Updated Jun 7, 2024 - News

Morrison resigns, setting up high-stakes Minnesota Senate special election

kelly morrison

Sen. Kelly Morrison. Photo: Minnesota Legislature

DFL state Sen. Kelly Morrison announced Thursday that she's resigning from the Minnesota Senate to focus on her campaign for Congress.

The big picture: The vacancy will trigger a special election that puts Democrats' one-seat Senate majority in play this November.

  • All 134 seats in the DFL-led House are already on the general election ballot.

Catch up quick: Morrison is the frontrunner for the west metro congressional district left open after U.S. Rep. Dean Phillips' failed presidential bid.

  • While the Deephaven Democrat doesn't have to resign to run for Congress, stepping down ahead of a Saturday deadline will allow her seat to be filled during the higher-turnout November vote.
  • Otherwise, her win could have triggered a one-off special election later this winter.

What she's saying: In a post shared on social media, Morrison said the timing "will save taxpayers the cost of a special election and allow voters to more easily participate in choosing a new senator."

State of play: The west metro, once home to some of the state's most competitive swing districts, has trended Democratic in recent years.

  • Morrison won her district by about 12 percentage points in 2022.

Yes, but: Anything can happen in a special election.

  • And the prospect of flipping the chamber will likely attract lots of spending from outside groups.

What to expect: Former DFL Sen. Ann Johnson Stewart, who lost her own west metro seat in redistricting, already announced her campaign for the district.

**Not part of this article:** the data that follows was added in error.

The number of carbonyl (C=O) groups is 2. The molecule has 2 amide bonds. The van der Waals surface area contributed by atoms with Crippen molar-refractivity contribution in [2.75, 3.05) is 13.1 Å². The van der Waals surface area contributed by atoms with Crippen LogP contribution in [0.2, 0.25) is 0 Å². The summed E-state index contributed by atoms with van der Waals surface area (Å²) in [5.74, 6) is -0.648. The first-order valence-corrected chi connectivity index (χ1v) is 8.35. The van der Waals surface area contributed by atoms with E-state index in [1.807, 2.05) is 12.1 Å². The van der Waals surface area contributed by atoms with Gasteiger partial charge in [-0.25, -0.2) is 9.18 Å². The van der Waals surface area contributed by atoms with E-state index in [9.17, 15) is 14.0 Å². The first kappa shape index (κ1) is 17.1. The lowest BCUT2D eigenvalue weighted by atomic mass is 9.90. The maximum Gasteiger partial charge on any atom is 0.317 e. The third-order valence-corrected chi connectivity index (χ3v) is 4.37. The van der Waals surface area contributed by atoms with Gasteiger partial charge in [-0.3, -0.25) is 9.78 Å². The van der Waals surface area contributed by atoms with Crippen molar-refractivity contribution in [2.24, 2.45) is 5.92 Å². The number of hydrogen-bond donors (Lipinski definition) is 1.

• Kathleen Fowke, the 2022 Republican nominee against Morrison, is seen as a possible GOP contender.

What else we're watching: Sen. Nicole Mitchell (DFL-Woodbury), is still facing pressure from some colleagues to give up her seat by Saturday over her ongoing felony burglary case.

  • "It's entirely one thing to lose your majority in an election. It's another thing to lose your majority by self-sabotage," DFL Sen. Heather Gustafson told reporters this week.
  • Gustafson pointed out that a later resignation by Mitchell could leave the Senate deadlocked 33-33 for part of next year's session.

The other side: The caucus is divided. Four other DFL senators issued a statement this week defending Mitchell's right to stay.

  • Mitchell, who denies she was stealing from her late father's home at the time of her arrest, has so far rejected calls to resign.
  • Her attorney did not respond to a request for comment on Thursday.

Editor's note: This story has been updated with news of Ann Johnson Stewart's Senate announcement.

Trail Mix is Axios Twin Cities reporter Torey Van Oot's occasional column on all things Minnesota politics. Send her your tips and political takes: [email protected]


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